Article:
Donnerstag, 14 Juni 2018 09:57

PETER, W. & HOHMANN, G. (1983)

Nationalpark Komodo.

Z. Kölner Zoo 26, 3: 95-102.

Volltext (PDF)


Berichtet wurd von einem mehrtägigen Aufenthalt im Komodo-Nationalpark. Die Topographie der Insel, ihr Klima und Beobachtungen an Komodowaranen werden beschrieben.

Außer der Fauna der Insel wird auch die Fahrt dorthin geschildert und auf Planungen der indonesischen Naturschutzbehörde bezüglich der weiteren touristischen Erschließung der Insel eingegangen.

Der Komodo-Nationalpark ist relativ gut mit dem Schiff erreichbar und es ist auch dafür gesorgt, dass Touristen im Dorf Komodo für umgerechnet 4.- DM/Person und Nacht übernachten können.

Die Fütterungsstelle Bamu Nggulung bietet auch für eilige Gäste dieser kleinen Insel die Gewähr, Komodowarane aus nächster Nähe beim Fressen beobachten zu können.

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Inventory of the Eulemur macaco flavifrons population in the Sahamalaza protected area, northwest Madagascar, with notes on an unusual colour variant of E. macaco.

Primate Report Special Issue 72 (1): 39-40.


The blue-eyed black lemur (Eulemur macaco flavifrons; Emf), the taxonomic validity of which was recently confirmed, was rediscovered by science only in 1983 and is still one of the least-studied of all lemur taxa.
It is only found in the sub-humid forests of the Sahamalaza peninsula and in a small stretch of forest on the adjacent mainland. In the north-eastern part of its range the subspecies seems to hybridise with the nominate subspecies, E. m. macaco (Emm).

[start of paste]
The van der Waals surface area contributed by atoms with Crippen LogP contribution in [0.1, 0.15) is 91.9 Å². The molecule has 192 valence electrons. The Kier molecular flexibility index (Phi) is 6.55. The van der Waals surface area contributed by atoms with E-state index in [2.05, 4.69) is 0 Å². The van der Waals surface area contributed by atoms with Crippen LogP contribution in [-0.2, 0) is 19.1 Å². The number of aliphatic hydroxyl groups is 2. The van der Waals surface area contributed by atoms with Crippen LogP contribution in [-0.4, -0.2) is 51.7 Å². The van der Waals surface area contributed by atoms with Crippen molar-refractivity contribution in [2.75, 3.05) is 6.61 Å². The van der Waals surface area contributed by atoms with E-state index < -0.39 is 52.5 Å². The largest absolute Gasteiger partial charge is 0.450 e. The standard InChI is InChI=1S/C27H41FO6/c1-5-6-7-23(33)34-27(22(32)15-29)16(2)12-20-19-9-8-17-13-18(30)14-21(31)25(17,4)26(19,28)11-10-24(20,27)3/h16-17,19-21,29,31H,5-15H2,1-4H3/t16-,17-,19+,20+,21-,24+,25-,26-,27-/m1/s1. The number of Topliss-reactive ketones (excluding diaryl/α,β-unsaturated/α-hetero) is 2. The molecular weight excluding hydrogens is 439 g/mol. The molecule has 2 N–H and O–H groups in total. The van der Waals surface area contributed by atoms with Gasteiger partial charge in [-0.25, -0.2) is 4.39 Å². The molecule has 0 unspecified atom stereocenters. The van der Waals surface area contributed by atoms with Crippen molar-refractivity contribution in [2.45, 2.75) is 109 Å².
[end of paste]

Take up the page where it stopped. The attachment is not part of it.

Emf is listed as critically endangered by the IUCN. Its remaining habitat is already substantially fragmented. A protected area, including the Sahamalaza peninsula and thus the probably largest remaining population of blue-eyed black lemurs, is currently in the process of creation. As part of a long-term research and conservation programme we counted the total number of individual Emf in two fragments of the Ankarafa forest in the south-western part of the peninsula to be 37 individuals on 0.61 km2. We extrapolate this count to the total forested area of the national park and compare the figures with earlier population estimates for the subspecies. We moreover provide preliminary data on a population of Eulemur macaco showing an unusual fur colouration different to that of both described subspecies. These animals occur around the village of Kapany, about 12 km north of Maromandia [5] and thus in the western part of the Emf and Emm border region. As they are homogeneous in colouration across groups and forest fragments it is unlikely that they represent subspecies hybrids.

Der Volltext des Artikel s  kann heruntergeladen werden von der Internetseite der AEECL:


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A new park in the Bolivian Gran Chaco – an advance in tropical dry forest conservation and community-based management.

ORYX 31: 189-198. ISSN 0030-6053.


The Kaa-Iya del Gran Chaco National Park and Integrated Management Area was established in September 1995. At 3.44 million hectares it is one of South America's largest protected areas. The tropical dry forest of the Chaco, which this reserve protects, is Bolivia's most threatened major lowland habitat type. With the creation of this reserve the protected-area coverage of the Gran Chaco increased to 4.7 per cent. With at least 69 species of mammals (the Chiroptera have not yet been surveyed), it is one of the richest Neotropical sites for this taxonomic group. The Kaa-Iya park is being administered by the Izoceño-Guaraní Indian organization, the Capitanía del Alto y Bajo Izozog, and puts community-based conservation into practice. Threats to the park include encroachment by colonists, ranchers and farmers; the Bolivia–Brazil gas pipeline; and hunting.